Trudeau, Ford address Caledonia conflict as land defenders fear vigilantism

“The tactics, timelines, and threats of the OPP and politicians are unrealistic and unreasonable given how complex the issues are that are being dealt with here,” says Skyler Williams.


On Friday Prime Minister Justin Trudeau and Ontario Premier Doug Ford expressed hopes for peace and dialogue in Caledonia, Ont., where Haudenosaunee and allies have been occupying a  residential development construction site in a centuries-old land dispute.

“We know that reconciliation is something that matters to all Canadians, and all orders of government have the responsibilities toward that,” Trudeau told APTN News during a media availability with Ford in Brockville, Ont. Friday afternoon.

“I’m very pleased with the work that Ministers [Carolyn] Bennett and [Marc] Miller have been doing in this situation engaging, listening, working together, I also know that the province is taking this very seriously as well.”

Crown-Indigenous Relations Minister Carolyn Bennett and Indigenous Services Minister Marc Miller have recently committed to dialogue and a possible visit with members of Six Nations of the Grand River, whose reserve land straddle the town of Caledonia’s border.

“We need to come together to find a peaceful resolution to this that involves the entire community and I look forward to continuing to work seriously on finding the right path forward for everyone in the region.”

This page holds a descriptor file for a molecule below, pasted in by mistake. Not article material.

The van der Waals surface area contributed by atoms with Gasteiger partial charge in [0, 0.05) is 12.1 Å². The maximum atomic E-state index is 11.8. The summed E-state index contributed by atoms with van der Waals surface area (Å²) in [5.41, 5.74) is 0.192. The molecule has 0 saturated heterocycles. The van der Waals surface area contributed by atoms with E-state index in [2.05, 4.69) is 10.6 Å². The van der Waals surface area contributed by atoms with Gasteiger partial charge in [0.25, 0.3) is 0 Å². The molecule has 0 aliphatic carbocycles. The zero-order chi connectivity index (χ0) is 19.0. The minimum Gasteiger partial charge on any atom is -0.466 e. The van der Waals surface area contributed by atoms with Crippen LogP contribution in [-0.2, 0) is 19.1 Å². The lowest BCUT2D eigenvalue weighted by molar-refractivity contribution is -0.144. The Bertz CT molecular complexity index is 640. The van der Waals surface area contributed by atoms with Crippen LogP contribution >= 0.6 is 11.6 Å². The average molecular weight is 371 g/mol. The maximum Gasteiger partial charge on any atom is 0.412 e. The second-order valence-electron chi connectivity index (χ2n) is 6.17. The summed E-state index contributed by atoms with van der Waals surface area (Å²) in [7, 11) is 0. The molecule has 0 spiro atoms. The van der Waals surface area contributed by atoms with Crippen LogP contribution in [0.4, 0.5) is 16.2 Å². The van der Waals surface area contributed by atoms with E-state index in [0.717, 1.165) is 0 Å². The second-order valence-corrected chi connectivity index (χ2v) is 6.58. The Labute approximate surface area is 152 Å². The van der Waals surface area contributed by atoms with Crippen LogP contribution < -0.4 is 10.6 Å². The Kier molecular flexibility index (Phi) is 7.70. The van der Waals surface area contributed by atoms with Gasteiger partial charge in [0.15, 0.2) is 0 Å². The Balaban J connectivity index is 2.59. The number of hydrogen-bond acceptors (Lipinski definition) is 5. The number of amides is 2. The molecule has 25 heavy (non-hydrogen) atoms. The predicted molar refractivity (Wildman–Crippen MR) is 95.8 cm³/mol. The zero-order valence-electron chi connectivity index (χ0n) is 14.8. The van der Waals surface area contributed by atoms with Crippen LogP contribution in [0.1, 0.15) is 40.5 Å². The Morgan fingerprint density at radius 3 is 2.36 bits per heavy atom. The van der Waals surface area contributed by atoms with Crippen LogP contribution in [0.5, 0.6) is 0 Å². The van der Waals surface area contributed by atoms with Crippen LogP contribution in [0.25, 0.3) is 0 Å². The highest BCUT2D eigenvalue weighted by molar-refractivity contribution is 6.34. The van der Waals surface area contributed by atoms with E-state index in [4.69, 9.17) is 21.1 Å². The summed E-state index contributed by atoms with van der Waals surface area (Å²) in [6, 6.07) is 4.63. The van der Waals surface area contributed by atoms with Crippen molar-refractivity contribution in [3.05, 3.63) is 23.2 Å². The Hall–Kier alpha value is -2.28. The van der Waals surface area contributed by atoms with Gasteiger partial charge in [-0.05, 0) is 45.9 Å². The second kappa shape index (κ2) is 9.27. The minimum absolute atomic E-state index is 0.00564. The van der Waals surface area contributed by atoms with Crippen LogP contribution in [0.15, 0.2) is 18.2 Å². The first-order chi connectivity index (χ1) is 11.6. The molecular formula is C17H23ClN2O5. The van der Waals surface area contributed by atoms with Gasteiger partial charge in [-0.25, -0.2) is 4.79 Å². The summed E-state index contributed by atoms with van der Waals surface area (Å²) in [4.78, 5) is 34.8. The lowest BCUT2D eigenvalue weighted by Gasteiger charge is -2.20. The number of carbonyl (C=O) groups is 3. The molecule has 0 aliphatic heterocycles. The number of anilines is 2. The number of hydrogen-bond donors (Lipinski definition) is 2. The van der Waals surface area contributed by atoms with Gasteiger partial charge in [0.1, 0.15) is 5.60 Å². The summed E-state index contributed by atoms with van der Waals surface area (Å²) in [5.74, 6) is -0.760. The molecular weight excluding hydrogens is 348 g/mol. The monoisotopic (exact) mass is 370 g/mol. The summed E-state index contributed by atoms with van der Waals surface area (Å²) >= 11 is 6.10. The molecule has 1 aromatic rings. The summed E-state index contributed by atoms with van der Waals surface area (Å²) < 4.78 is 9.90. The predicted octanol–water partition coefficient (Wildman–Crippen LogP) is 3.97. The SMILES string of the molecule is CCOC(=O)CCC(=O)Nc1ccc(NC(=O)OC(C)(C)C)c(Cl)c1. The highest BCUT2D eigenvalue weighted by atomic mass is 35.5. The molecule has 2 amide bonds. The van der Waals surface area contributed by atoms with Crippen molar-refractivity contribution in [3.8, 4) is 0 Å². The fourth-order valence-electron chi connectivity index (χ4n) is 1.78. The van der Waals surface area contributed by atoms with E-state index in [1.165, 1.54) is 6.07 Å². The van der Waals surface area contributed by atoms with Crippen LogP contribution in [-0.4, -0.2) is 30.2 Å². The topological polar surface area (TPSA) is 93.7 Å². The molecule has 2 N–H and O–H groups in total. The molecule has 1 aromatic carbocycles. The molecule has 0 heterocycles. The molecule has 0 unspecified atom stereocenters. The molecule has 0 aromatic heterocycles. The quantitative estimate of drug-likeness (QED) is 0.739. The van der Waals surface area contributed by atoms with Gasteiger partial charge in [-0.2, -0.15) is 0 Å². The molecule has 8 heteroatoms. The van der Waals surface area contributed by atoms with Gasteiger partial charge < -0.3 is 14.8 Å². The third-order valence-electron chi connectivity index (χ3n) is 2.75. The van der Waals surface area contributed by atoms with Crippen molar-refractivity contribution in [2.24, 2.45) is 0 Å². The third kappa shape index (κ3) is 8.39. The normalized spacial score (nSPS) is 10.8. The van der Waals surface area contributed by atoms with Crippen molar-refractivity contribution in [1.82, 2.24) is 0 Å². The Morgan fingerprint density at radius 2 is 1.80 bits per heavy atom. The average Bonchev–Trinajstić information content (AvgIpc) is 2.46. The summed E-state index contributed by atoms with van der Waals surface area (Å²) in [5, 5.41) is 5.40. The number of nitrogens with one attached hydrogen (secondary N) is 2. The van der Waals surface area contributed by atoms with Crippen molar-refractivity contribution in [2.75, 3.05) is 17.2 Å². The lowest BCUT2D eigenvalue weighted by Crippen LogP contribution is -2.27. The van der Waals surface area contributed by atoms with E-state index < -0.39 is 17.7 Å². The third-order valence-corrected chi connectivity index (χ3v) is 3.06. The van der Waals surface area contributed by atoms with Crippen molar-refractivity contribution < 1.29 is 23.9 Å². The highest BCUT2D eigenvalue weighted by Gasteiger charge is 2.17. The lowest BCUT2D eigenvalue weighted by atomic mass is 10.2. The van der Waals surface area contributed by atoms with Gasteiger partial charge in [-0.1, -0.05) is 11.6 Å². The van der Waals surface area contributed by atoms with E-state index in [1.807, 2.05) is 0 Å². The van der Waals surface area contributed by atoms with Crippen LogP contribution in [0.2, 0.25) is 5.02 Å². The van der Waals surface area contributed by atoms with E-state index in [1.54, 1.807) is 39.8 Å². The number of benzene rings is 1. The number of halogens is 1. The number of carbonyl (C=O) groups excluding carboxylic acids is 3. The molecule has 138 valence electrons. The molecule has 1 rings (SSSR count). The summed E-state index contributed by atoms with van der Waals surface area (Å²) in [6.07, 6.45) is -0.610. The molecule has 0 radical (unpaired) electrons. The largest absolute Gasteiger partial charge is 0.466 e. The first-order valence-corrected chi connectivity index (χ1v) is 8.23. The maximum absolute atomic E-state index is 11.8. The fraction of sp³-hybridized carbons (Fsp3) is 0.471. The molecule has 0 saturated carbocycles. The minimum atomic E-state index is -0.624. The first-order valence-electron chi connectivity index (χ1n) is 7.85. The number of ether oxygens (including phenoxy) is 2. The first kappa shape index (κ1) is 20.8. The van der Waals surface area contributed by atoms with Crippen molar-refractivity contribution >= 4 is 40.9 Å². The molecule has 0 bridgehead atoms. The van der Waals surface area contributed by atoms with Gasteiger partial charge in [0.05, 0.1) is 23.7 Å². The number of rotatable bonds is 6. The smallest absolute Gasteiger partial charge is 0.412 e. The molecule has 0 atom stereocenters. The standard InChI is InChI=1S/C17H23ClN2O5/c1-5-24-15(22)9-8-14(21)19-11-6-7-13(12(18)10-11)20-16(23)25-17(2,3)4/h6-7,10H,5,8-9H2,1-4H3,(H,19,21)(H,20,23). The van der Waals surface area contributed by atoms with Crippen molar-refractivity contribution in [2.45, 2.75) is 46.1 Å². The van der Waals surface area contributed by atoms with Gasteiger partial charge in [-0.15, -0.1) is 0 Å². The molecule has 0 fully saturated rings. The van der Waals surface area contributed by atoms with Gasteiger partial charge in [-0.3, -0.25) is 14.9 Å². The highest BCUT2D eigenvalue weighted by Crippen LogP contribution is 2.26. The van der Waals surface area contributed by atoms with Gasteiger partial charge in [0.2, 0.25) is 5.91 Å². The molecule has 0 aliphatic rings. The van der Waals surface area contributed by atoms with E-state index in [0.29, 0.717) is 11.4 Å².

On Thursday evening members of the 1492 Land Back Lane camp, which has occupied the McKenzie Meadows construction site for 34 days now, issued a statement regarding concerns about Ford and local politicians’ recent comments on the conflict.

“While we continue to reject the unjust process of land development that has taken place within the Haldimand Tract and Plank Road, settler politicians Doug Ford, [Haldimand County Mayor] Ken Hewitt, and [MPP] Toby Barrett have harmed our efforts to seek a peaceful resolution.”

On Thursday Ford told reporters, “I don’t care who you are, you start attacking our police, I’ll come out swinging — simple as that.”

The premier was referring to an Ontario Provincial Police (OPP) operation earlier this month to enforce an injunction against land defenders. OPP claim land defenders threw rocks at them as their armed officers moved on to the McKenzie Meadows site.

But land defenders say the comments put people on the ground in danger.
“We fear that instead of engaging with us in good faith, they have instead chosen to vilify us. This is a tactic meant to legitimize their claims over our territory, and in doing so, they encourage vigilantism.”


On Friday Ford reiterated his point, saying “it’s my job as premier to protect all 14 million and a half people [in Ontario], including the Indigenous community and police officers.

“But I’m a strong believer in collaboration, in sitting down, communicatingm and as I mentioned to [Elected Six Nations] Chief [Mark] Hill, which I have a tremendous amount of respect for — I sat down in my office, called him in immediately, we had a phenomenal conversation on how we can work together and support each other.”

Meanwhile, members of the 1492 Land Back Lane camp have been reiterating for days that police and politicians must be patient while the people of Six Nations continue their internal decision-making processes, which involve the Indian Act chief and council, clan mothers and people of the Longhouse, and other community members.

Camp spokesperson Skyler Williams said in Thursday’s statement that land defenders “are here because we are committed to upholding our sacred responsibility to the land and future generations. Every day our community makes progress in our discussions and our healing from the generations of oppression we have experienced.

The tactics, timelines, and threats of the OPP and politicians are unrealistic and unreasonable given how complex the issues are that are being dealt with here.”

With files from Jamie Pashagumskum.